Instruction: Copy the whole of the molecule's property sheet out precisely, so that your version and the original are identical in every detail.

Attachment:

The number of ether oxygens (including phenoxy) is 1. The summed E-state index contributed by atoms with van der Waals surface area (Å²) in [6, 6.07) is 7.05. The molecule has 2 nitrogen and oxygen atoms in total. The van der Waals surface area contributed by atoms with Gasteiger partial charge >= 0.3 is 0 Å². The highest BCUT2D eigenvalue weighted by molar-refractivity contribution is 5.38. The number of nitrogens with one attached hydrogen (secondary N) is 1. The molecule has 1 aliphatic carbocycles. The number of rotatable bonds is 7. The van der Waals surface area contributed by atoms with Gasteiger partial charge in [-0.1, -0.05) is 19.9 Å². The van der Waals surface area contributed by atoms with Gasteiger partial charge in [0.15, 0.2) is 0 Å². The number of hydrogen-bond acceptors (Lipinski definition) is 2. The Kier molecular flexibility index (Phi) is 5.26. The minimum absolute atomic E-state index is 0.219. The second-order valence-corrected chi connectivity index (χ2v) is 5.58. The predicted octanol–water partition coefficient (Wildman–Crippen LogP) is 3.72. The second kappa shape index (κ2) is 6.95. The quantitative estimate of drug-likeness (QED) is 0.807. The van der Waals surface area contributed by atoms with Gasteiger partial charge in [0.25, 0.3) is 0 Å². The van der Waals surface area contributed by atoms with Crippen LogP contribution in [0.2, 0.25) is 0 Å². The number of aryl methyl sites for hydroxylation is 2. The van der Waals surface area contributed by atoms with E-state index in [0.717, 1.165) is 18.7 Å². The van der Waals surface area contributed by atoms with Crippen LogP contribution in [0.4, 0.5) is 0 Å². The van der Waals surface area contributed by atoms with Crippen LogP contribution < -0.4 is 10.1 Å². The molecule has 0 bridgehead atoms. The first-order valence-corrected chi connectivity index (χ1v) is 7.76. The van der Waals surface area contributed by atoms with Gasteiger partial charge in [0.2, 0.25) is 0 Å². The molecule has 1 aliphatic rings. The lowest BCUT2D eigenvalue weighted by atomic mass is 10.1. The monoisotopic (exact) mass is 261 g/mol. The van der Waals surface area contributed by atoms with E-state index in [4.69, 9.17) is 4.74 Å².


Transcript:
The number of ether oxygens (including phenoxy) is 1. The summed E-state index contributed by atoms with van der Waals surface area (Å²) in [6, 6.07) is 7.05. The molecule has 2 nitrogen and oxygen atoms in total. The van der Waals surface area contributed by atoms with Gasteiger partial charge >= 0.3 is 0 Å². The highest BCUT2D eigenvalue weighted by molar-refractivity contribution is 5.38. The number of nitrogens with one attached hydrogen (secondary N) is 1. The molecule has 1 aliphatic carbocycles. The number of rotatable bonds is 7. The van der Waals surface area contributed by atoms with Gasteiger partial charge in [-0.1, -0.05) is 19.9 Å². The van der Waals surface area contributed by atoms with Gasteiger partial charge in [0.15, 0.2) is 0 Å². The number of hydrogen-bond acceptors (Lipinski definition) is 2. The Kier molecular flexibility index (Phi) is 5.26. The minimum absolute atomic E-state index is 0.219. The second-order valence-corrected chi connectivity index (χ2v) is 5.58. The predicted octanol–water partition coefficient (Wildman–Crippen LogP) is 3.72. The second kappa shape index (κ2) is 6.95. The quantitative estimate of drug-likeness (QED) is 0.807. The van der Waals surface area contributed by atoms with Gasteiger partial charge in [0.25, 0.3) is 0 Å². The van der Waals surface area contributed by atoms with Crippen LogP contribution in [0.2, 0.25) is 0 Å². The number of aryl methyl sites for hydroxylation is 2. The van der Waals surface area contributed by atoms with E-state index in [0.717, 1.165) is 18.7 Å². The van der Waals surface area contributed by atoms with Crippen LogP contribution in [0.4, 0.5) is 0 Å². The van der Waals surface area contributed by atoms with Crippen LogP contribution < -0.4 is 10.1 Å². The molecule has 0 bridgehead atoms. The first-order valence-corrected chi connectivity index (χ1v) is 7.76. The van der Waals surface area contributed by atoms with Gasteiger partial charge in [0.2, 0.25) is 0 Å². The molecule has 1 aliphatic rings. The lowest BCUT2D eigenvalue weighted by atomic mass is 10.1. The monoisotopic (exact) mass is 261 g/mol. The van der Waals surface area contributed by atoms with E-state index in [4.69, 9.17) is 4.74 Å².